Studies have been actively conducted on second-generation high temperature superconducting (HTS) coated conductors to form a thin buffer layer with a biaxially aligned textured structure or a superconducting film on a metal substrate. The second-generation HTS coated conductors have a superior current carrying capability per unit area than conventional metal wires. The second-generation HTS coated conductors can be applied in fields such as electrical power generation with minimal power loss, MRI, superconducting magnetic levitation trains, superconducting propulsion ships, and so on.

The second-generation HTS coated conductors can be fabricated by metal-organic deposition (MOD). For this purpose, a REBa2Cu3O7-xbased (RE=rare earth element such as Y, La, Nd, Sm, Eu, Gd, Tb, Dy, Ho, Er, Tm, Yb, Lu, etc. or any combination thereof) superconducting film is uniformly coated on a film with a biaxially aligned textured structure and subjected to heat treatment for superconductor synthesis. In order to form an epitaxial superconducting film, a metal-organic precursor solution including superconducting metal ions is needed.

Conventionally, a metal-organic precursor solution showing the best properties required a trifluoroacetate (TFA) solution. According to the conventional method, the precursor solution was prepared by dissolving yttrium (Y)-acetate, barium (Ba)-acetate, and copper (Cu)-acetate into a TFA solution in accordance with cation ratios of a final superconducting product (for example, Y:Ba:Cu=1:2:3), respectively, and then, through a vaporizing distillation process and a remelting-polymerization (refluxing) process, a precursor solution, in which cation ratios of Y, Ba, Cu is 1:2:3, was fabricated. However, when a calcination process is performed by using a precursor solution prepared through the conventional method, a large amount of HF gas produced by reaction of fluorine contained in the precursor with water vapor may be released. The HF gas can be responsible for crack generation when a thick film (about 0.2 μm thick or more) is fabricated. It has been a challenging problem to produce MOD-processed second-generation HTS coated conductors with high critical currents. Therefore, it is impossible to obtain a thick film (about 1 μm thick or more) with only one-time coating process by the conventional method. In order to maximally inhibit cracking generation during fabrication of a thick film (about 1 μm thick or more), a prolonged time for a calcination process is needed, and several applications are required.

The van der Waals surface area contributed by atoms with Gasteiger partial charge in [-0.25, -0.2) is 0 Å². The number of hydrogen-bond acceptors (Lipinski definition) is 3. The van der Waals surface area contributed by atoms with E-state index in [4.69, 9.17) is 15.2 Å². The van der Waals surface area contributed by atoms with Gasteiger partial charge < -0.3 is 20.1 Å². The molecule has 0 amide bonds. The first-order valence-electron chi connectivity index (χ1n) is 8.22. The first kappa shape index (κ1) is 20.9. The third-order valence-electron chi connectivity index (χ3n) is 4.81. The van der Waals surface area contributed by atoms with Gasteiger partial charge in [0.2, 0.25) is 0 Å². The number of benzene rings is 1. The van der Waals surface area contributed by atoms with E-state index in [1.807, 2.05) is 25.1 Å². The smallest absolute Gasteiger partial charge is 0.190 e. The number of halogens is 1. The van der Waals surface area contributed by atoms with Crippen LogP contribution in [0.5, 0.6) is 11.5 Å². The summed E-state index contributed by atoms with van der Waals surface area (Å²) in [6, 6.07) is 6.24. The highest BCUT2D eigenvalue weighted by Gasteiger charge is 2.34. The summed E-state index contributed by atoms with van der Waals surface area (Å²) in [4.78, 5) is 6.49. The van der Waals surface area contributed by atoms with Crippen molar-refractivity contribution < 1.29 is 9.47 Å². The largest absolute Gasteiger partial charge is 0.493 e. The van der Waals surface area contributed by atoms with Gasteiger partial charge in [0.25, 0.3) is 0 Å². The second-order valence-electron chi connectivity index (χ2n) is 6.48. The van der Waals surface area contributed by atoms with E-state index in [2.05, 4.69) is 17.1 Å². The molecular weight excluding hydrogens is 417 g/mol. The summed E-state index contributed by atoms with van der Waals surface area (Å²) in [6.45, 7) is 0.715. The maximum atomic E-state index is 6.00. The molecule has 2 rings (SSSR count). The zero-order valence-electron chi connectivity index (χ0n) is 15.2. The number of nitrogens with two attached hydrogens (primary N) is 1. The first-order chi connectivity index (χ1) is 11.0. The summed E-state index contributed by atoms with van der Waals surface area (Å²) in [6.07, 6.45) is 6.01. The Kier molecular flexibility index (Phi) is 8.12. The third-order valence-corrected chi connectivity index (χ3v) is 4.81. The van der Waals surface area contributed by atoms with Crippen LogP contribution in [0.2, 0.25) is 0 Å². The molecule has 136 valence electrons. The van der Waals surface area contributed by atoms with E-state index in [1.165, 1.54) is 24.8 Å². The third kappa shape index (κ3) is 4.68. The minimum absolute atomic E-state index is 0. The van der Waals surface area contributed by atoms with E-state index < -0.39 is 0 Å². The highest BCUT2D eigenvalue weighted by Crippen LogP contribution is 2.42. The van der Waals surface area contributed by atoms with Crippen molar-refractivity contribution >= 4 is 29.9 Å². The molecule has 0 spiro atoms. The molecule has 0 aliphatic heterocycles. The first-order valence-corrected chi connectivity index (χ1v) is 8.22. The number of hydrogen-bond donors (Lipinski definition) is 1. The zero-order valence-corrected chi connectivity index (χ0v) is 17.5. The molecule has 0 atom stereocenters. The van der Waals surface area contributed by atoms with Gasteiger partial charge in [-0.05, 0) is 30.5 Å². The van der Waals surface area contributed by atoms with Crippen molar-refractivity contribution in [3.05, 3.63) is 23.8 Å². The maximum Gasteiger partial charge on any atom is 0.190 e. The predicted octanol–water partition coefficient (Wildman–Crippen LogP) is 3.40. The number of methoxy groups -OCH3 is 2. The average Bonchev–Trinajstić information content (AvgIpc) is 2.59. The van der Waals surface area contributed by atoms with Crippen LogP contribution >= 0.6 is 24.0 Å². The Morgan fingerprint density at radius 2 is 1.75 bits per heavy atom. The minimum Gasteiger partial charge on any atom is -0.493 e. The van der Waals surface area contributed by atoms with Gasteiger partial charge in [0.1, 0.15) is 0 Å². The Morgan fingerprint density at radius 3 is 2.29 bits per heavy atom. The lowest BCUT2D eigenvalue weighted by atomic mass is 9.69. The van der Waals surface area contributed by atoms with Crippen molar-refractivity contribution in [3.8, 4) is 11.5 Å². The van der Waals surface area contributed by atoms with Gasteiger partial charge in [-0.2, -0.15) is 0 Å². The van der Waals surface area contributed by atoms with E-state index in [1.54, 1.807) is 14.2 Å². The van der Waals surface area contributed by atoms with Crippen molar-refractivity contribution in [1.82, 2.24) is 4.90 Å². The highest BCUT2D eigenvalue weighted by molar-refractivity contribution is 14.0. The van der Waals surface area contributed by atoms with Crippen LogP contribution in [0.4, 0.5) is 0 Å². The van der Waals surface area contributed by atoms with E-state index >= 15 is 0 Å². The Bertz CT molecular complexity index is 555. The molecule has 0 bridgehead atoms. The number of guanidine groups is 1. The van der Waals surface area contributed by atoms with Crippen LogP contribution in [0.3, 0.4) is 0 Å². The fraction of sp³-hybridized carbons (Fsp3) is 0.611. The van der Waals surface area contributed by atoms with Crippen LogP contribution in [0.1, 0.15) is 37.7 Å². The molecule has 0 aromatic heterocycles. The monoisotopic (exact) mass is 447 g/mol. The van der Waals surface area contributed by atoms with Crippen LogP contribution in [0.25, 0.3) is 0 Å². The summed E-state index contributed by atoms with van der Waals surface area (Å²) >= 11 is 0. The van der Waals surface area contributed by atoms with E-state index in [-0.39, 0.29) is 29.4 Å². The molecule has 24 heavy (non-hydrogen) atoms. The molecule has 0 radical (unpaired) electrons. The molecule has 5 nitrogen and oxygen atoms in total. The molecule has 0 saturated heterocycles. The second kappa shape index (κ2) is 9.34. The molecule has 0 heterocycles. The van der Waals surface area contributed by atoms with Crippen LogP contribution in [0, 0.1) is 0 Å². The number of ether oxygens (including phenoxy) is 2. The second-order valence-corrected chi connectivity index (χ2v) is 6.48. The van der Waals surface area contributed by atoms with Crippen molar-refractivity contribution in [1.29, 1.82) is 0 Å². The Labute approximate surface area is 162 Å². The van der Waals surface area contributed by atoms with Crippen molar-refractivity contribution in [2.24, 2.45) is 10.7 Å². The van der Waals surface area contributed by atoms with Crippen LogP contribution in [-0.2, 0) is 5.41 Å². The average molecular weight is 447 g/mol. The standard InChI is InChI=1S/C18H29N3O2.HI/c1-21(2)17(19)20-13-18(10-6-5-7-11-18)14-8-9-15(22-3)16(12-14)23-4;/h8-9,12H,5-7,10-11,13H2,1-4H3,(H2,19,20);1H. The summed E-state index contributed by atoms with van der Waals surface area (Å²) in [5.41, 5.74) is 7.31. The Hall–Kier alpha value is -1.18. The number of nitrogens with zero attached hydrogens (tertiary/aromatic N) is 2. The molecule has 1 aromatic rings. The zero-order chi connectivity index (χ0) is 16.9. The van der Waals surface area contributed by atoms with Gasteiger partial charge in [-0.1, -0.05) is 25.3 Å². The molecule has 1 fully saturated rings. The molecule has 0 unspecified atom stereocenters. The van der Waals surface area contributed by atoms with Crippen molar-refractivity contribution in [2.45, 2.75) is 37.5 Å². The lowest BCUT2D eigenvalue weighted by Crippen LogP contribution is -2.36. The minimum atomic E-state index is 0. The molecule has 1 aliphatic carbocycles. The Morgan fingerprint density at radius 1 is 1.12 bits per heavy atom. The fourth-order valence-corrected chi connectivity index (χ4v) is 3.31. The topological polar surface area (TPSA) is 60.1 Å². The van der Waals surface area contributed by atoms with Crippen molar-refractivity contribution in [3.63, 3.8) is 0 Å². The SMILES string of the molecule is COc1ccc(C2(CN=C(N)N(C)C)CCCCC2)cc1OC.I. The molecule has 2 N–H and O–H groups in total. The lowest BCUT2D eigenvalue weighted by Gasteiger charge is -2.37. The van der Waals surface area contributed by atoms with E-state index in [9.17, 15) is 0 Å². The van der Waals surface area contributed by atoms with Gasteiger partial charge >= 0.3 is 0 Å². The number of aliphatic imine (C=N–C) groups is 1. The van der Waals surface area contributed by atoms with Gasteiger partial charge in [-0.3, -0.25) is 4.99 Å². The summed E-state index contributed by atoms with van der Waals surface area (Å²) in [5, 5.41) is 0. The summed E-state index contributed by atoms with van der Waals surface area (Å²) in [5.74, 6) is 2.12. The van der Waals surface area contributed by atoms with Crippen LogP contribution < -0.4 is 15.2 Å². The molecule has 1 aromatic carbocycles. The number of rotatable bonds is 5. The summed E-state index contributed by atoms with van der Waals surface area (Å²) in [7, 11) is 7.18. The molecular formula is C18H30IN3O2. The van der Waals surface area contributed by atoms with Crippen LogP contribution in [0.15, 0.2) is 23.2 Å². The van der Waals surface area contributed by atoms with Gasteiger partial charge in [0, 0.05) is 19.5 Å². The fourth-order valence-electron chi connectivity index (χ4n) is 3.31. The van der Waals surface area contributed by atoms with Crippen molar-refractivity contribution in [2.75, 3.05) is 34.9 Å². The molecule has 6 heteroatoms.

SUMMARY OF THE INVENTION

The present invention provides a method of forming a precursor solution for metal organic deposition. The method includes dissolving an additive-free first precursor including a rare earth element, a second precursor including barium, and a third precursor including copper into an acid to form a compound solution; dissolving the compound solution into solvent to form a pre-precursor solution; and evaporating the solvent of the pre-precursor solution to form a precursor solution with the increased viscosity. At least one of the first precursor, the second precursor, and the third precursor is dissolved into a fluorine-free acid.

The precursor solution may form a thick film of about 0.2 μm or more thickness without any cracking through only one-time coating process.

The present invention provides a method of forming a superconducting thick film using a precursor solution formed by the method. The method of forming a superconducting thick film includes dissolving an additive-free first precursor including one rare earth, a second precursor including barium, and a third precursor including copper into an acid to form a compound solution; dissolving the compound solution into solvent to form a pre-precursor solution; evaporating the solvent of the pre-precursor solution to form a precursor solution with the increased viscosity ; and providing a precursor solution with the increased viscosity on a textured base to form a superconducting thick film. At least one of the first precursor, the second precursor, and the third precursor is dissolved into a fluorine-free acid.